A flourishing vehicle segment still couldn’t offset the lingering effects of the housing crisis for Ally Financial Inc., which posted a lower first-quarter profit today.

Ally officials said the company, which is majority-owned by the U.S. government, earned $146 million in the first quarter, a drop from the $162 million the company earned in the year-ago quarter. Michael Carpenter, Ally’s chief executive, said falling costs for funding and a better mix of loans would help the company’s profitability to improve over time.

Net income from continuing operations in North America auto finance fell to $518 million in the first quarter from $612 million in the year-ago period. However, Carpenter, who returned the company to profitability by refocusing the company on its auto lending business, said the business unit continues to strengthen.

“Our auto franchise is flourishing, as we continue to generate strong origination volume from an increasingly diversified customer base,” he said. “Additionally, the consumer value-proposition at Ally Bank continues to resonate as our customer base grows and satisfaction levels remain in the top quartile.”

Total consumer financing originations from continuing operations increased 75 percent to $14.3 billion during the first quarter. The company reported $9.6 billion in new-vehicle originations, $1.1 billion in used and approximately $800 million in new leases.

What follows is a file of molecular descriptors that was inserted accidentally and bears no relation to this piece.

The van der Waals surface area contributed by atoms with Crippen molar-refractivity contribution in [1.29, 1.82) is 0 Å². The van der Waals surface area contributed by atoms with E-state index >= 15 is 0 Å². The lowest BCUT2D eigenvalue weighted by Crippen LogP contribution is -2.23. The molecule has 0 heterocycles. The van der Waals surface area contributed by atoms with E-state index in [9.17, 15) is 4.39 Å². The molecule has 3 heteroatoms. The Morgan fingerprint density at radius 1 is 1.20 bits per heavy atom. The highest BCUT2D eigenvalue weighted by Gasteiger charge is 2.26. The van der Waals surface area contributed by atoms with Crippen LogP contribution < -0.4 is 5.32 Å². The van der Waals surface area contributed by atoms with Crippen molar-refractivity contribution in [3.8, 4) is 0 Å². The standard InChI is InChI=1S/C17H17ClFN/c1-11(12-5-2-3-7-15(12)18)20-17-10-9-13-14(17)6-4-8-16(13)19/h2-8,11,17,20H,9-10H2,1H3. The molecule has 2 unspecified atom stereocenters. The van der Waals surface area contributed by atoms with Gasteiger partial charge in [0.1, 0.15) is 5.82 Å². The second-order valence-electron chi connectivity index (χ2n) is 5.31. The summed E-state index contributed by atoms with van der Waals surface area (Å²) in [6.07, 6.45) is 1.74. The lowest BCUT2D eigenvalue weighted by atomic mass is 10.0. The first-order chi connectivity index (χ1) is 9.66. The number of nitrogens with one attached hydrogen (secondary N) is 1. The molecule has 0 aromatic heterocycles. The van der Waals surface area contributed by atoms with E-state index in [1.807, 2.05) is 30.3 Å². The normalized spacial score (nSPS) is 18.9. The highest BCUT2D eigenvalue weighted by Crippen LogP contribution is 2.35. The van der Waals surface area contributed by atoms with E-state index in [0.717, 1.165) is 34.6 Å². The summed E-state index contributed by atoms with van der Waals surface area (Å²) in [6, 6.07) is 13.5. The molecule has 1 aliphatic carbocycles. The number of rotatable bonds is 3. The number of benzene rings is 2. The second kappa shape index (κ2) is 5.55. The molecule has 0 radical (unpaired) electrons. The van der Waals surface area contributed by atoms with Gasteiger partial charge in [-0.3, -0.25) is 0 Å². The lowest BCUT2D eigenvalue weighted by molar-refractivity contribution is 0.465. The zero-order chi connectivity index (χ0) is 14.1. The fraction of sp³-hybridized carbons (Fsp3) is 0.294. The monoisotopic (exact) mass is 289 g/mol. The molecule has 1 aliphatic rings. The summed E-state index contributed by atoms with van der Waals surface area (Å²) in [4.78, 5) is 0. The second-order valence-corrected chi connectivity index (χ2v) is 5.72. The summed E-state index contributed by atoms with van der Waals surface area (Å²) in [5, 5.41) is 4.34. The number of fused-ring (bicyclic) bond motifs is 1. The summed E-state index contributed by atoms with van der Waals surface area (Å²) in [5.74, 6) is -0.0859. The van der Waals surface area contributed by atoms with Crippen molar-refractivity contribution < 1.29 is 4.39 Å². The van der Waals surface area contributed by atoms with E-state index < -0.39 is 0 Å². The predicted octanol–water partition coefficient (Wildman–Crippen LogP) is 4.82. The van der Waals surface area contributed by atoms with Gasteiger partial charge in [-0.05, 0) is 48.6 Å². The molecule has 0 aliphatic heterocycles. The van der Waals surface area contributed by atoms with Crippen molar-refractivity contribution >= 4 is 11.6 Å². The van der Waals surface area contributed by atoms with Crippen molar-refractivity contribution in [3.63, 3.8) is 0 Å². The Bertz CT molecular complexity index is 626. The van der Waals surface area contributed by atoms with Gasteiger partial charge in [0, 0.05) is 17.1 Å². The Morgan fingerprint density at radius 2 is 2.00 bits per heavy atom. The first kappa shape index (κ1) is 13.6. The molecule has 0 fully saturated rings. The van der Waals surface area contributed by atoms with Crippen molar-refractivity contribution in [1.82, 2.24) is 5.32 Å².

Company officials said growth in consumer financing originations was driven by the expansion of the company’s retail originations platform, strong dealer relationships and the execution of incentive programs designed by General Motors and Chrysler.

Leasing and used origination volume continued to increase, with leasing increasing from 10 percent in the year-ago period to 16 percent of total originations in the first quarter. Used originations increased to 17 percent of total originations in the first quarter from 14 percent in the year-ago period.

The company’s insurance business unit, which focuses primarily on products such as service contracts and dealer inventory insurance, reported pre-tax income from continuing operations that dropped 27 percent to $134 million.

Mortgage operations reported pre-tax income from continuing operations of $34 million during the first quarter of 2011, compared to $156 million in the year-ago period. Additionally, the company lost $39 million in its legacy mortgage portfolio, before taxes, compared with an $85 million gain in the same quarter last year.

Additionally, Ally grew its deposit base to $40.7 billion from $39 billion at the end of December and $32.9 billion a year ago. It also renewed more than $16 billion of key existing funding facilities, including the refinancing of $15 billion in credit facilities at the parent company and Ally Bank. Ally also completed $7 billion of funding transaction during the quarter.

“Ally has reported consistently profitable results for more than a year, and we are encouraged with the transformation to date and the progress we continue to see in the business,” said Carpenter. “While core pre-tax income was lower due to the moderation of certain factors that benefited us last year, we expect profitability to improve over time …”